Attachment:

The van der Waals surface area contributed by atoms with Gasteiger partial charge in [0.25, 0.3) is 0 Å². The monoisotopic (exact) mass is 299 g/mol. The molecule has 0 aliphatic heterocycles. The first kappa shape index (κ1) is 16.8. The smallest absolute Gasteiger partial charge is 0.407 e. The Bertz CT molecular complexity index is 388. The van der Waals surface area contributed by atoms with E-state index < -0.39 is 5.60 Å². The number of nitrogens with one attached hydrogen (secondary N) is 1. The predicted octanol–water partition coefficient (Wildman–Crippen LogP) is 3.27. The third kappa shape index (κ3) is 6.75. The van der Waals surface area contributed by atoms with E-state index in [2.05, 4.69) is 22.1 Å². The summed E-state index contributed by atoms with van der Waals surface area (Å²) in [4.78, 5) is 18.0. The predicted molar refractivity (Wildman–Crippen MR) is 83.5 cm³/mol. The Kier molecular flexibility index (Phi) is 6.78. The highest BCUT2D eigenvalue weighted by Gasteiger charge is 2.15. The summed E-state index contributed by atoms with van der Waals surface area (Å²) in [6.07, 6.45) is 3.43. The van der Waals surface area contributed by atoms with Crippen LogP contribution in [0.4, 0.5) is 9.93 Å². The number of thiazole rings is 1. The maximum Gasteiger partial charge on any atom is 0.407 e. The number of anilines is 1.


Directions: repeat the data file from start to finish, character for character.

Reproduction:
The van der Waals surface area contributed by atoms with Gasteiger partial charge in [0.25, 0.3) is 0 Å². The monoisotopic (exact) mass is 299 g/mol. The molecule has 0 aliphatic heterocycles. The first kappa shape index (κ1) is 16.8. The smallest absolute Gasteiger partial charge is 0.407 e. The Bertz CT molecular complexity index is 388. The van der Waals surface area contributed by atoms with E-state index < -0.39 is 5.60 Å². The number of nitrogens with one attached hydrogen (secondary N) is 1. The predicted octanol–water partition coefficient (Wildman–Crippen LogP) is 3.27. The third kappa shape index (κ3) is 6.75. The van der Waals surface area contributed by atoms with E-state index in [2.05, 4.69) is 22.1 Å². The summed E-state index contributed by atoms with van der Waals surface area (Å²) in [4.78, 5) is 18.0. The predicted molar refractivity (Wildman–Crippen MR) is 83.5 cm³/mol. The Kier molecular flexibility index (Phi) is 6.78. The highest BCUT2D eigenvalue weighted by Gasteiger charge is 2.15. The summed E-state index contributed by atoms with van der Waals surface area (Å²) in [6.07, 6.45) is 3.43. The van der Waals surface area contributed by atoms with Crippen LogP contribution in [0.4, 0.5) is 9.93 Å². The number of thiazole rings is 1. The maximum Gasteiger partial charge on any atom is 0.407 e. The number of anilines is 1.